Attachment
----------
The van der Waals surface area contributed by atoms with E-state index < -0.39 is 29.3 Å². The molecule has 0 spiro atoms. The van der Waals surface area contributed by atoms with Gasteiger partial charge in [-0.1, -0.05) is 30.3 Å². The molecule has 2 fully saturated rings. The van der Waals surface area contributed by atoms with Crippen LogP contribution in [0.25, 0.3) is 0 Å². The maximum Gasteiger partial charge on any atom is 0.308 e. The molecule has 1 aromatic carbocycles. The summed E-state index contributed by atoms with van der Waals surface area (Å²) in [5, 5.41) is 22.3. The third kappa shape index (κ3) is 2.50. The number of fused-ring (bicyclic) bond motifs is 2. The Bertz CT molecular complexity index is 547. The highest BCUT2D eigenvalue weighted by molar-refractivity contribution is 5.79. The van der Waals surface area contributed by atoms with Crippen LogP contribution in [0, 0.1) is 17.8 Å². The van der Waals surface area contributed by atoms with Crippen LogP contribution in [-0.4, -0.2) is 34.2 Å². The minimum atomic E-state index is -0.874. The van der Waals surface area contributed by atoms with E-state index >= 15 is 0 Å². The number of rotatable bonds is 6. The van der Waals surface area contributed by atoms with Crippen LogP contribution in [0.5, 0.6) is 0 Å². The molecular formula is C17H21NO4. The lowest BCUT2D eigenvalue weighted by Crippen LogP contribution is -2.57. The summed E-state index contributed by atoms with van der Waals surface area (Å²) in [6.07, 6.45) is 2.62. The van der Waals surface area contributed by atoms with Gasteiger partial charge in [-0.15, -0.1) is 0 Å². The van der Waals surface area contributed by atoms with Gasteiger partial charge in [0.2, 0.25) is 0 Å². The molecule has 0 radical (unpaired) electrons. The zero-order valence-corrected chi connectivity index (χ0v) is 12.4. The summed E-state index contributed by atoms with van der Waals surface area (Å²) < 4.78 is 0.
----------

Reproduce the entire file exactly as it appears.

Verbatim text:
The van der Waals surface area contributed by atoms with E-state index < -0.39 is 29.3 Å². The molecule has 0 spiro atoms. The van der Waals surface area contributed by atoms with Gasteiger partial charge in [-0.1, -0.05) is 30.3 Å². The molecule has 2 fully saturated rings. The van der Waals surface area contributed by atoms with Crippen LogP contribution in [0.25, 0.3) is 0 Å². The maximum Gasteiger partial charge on any atom is 0.308 e. The molecule has 1 aromatic carbocycles. The summed E-state index contributed by atoms with van der Waals surface area (Å²) in [5, 5.41) is 22.3. The third kappa shape index (κ3) is 2.50. The number of fused-ring (bicyclic) bond motifs is 2. The Bertz CT molecular complexity index is 547. The highest BCUT2D eigenvalue weighted by molar-refractivity contribution is 5.79. The van der Waals surface area contributed by atoms with Crippen LogP contribution in [0, 0.1) is 17.8 Å². The van der Waals surface area contributed by atoms with Crippen LogP contribution in [-0.4, -0.2) is 34.2 Å². The minimum atomic E-state index is -0.874. The van der Waals surface area contributed by atoms with E-state index >= 15 is 0 Å². The number of rotatable bonds is 6. The van der Waals surface area contributed by atoms with Crippen LogP contribution in [0.5, 0.6) is 0 Å². The molecular formula is C17H21NO4. The lowest BCUT2D eigenvalue weighted by Crippen LogP contribution is -2.57. The summed E-state index contributed by atoms with van der Waals surface area (Å²) in [6.07, 6.45) is 2.62. The van der Waals surface area contributed by atoms with Gasteiger partial charge in [-0.15, -0.1) is 0 Å². The van der Waals surface area contributed by atoms with Gasteiger partial charge in [0.2, 0.25) is 0 Å². The molecule has 0 radical (unpaired) electrons. The zero-order valence-corrected chi connectivity index (χ0v) is 12.4. The summed E-state index contributed by atoms with van der Waals surface area (Å²) < 4.78 is 0.